A source in the Federation of Industries has told Al-Manassa that Egypt's hospital oxygen crisis is due to the government's failure to pay its EGP 2 billion ($128 million) debt for medical supplies as coronavirus cases soar in the country.
This is despite the fact that last year the IMF approved a $2.2 billion loan to Egypt after it requested emergency financial assistance to contend with complications arising from the COVID-19 pandemic.
According to the anonymous source, there are 53 companies currently manufacturing oxygen and medical devices at the request of Egypt.
Some of the companies are refusing to supply anything else until they are paid, whilst some have continued given the urgency of the situation, the source said.
Some of them are afraid to discontinue the supply in case they are blacklisted and not used again in the future.
The news comes despite the Finance Minister Mohamed Maait's order to the government to pay half of the debt immediately and the other half in June.
The first half of the payment is yet to be received by the companies.
The oxygen crisis has steadily worsened in Egypt's hospitals, with citizens reporting that they are buying and storing their own oxygen cylinders.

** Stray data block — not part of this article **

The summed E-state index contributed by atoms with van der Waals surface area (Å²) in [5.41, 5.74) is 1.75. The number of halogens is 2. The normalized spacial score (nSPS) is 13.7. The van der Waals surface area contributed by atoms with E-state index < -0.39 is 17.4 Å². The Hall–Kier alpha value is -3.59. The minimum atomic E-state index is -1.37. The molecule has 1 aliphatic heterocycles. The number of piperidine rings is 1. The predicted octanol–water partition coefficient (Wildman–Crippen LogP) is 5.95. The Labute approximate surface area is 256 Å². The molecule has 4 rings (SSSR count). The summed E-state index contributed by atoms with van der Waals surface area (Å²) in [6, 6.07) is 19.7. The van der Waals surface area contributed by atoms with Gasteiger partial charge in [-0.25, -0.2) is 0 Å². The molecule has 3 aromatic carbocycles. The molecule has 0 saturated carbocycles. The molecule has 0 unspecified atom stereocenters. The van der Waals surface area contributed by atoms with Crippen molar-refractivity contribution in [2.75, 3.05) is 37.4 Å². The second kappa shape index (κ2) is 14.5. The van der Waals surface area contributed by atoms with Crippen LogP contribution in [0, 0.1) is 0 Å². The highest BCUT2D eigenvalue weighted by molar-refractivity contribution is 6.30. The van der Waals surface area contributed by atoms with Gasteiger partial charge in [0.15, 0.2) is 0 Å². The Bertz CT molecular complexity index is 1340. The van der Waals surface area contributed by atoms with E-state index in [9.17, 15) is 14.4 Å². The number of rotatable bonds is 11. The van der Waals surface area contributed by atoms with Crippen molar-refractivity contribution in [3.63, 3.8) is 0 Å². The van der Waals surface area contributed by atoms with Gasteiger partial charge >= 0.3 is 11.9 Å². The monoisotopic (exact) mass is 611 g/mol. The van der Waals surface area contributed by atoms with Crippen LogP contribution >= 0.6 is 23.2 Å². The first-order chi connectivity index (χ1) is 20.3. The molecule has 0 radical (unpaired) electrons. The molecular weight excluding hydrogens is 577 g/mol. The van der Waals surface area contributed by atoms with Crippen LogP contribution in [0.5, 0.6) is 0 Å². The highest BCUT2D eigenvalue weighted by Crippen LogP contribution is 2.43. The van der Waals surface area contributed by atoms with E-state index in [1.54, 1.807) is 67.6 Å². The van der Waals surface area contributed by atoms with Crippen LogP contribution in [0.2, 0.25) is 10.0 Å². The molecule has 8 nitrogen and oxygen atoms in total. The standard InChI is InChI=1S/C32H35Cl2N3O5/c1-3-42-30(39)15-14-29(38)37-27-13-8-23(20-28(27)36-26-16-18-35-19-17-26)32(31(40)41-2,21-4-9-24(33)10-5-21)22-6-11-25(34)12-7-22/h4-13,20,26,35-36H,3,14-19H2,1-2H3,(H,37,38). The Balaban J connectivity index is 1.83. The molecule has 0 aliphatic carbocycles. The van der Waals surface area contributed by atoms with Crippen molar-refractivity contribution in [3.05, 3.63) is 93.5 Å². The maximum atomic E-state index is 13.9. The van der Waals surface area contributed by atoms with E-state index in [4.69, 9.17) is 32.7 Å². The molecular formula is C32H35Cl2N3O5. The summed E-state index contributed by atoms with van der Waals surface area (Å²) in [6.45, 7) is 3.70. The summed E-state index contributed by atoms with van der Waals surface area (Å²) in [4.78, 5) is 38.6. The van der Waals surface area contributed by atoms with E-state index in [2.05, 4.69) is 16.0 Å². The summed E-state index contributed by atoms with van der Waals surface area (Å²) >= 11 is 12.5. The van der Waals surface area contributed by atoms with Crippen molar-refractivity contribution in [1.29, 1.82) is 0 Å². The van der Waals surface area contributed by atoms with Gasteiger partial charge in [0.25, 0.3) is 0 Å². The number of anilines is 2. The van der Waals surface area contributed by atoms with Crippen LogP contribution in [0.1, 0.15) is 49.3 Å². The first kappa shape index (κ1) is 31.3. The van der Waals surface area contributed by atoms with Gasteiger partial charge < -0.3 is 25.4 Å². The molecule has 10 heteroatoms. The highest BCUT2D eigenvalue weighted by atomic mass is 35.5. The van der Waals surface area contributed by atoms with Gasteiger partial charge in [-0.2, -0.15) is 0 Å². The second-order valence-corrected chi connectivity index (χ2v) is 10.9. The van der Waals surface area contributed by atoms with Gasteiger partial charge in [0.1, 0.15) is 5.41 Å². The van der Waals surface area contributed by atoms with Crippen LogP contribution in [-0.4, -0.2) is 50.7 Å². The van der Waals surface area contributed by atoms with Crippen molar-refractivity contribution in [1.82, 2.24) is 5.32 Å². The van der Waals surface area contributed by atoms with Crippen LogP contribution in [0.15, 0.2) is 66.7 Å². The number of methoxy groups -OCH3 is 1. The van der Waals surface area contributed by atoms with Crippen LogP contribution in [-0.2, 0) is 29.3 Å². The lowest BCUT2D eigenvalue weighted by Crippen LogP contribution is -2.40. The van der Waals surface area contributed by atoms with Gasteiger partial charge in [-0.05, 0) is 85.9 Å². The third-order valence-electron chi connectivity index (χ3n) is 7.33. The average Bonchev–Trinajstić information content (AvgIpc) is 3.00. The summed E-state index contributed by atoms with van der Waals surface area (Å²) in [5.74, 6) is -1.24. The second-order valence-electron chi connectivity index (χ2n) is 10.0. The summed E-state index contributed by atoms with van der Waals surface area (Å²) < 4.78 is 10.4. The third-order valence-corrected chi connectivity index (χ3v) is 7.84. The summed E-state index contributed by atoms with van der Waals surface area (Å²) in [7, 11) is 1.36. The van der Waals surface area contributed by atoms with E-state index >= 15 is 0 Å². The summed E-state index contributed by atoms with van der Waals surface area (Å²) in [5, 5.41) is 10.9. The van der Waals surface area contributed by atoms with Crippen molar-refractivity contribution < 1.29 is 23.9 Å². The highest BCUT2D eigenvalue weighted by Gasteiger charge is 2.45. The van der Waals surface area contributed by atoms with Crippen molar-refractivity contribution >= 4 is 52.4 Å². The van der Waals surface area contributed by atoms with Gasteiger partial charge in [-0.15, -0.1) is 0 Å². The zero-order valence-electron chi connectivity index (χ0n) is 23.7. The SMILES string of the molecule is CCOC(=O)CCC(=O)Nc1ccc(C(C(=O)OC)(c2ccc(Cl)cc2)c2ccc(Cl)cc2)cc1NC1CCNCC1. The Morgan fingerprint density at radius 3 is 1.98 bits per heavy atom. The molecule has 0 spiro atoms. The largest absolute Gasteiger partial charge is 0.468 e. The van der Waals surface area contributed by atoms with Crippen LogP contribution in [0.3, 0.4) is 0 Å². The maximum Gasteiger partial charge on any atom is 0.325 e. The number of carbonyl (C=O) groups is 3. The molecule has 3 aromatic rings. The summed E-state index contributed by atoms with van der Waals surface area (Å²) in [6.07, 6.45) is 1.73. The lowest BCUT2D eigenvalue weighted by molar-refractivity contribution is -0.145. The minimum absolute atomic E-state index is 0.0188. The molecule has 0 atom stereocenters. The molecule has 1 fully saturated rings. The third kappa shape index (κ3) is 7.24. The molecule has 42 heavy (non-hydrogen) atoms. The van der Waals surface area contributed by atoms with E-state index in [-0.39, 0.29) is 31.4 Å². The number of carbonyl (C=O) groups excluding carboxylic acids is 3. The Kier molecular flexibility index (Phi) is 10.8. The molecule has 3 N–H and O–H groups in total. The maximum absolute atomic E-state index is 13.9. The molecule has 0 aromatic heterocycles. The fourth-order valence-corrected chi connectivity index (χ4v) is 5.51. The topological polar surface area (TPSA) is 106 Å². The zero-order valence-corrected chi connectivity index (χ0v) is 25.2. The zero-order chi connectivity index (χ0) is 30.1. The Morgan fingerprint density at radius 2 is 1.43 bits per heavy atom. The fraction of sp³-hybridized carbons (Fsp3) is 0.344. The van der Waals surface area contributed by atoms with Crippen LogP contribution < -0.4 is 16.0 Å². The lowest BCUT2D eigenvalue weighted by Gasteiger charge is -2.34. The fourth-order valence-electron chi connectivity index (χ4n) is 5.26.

Since the start of the pandemic Egypt's doctors have warned about the severe shortage of urgent medical supplies, including oxygen.
The crisis reached its peak earlier this month when an entire ICU isolation ward died after the amount of oxygen, and the pressure, dipped too low.
Egypt's health minister attempted to cover it up by blaming the Muslim Brotherhood for spreading rumours, but a widely shared video taken by one of the patients' family members went viral and caused an uproar in the country.
Zayed later admitted there was an oxygen crisis in hospitals and that she would endeavour to put in place a digital system so that medics could check oxygen levels around the clock.
She also announced that there is now an abundant supply of oxygen, but Al-Manassa refutes that, reporting that there is actually still a shortage and an oxygen crisis.
Zayed she went on to ban smart phones on hospital wards and hospital administrators began confiscating mobiles from patients when they are admitted until when they are discharged.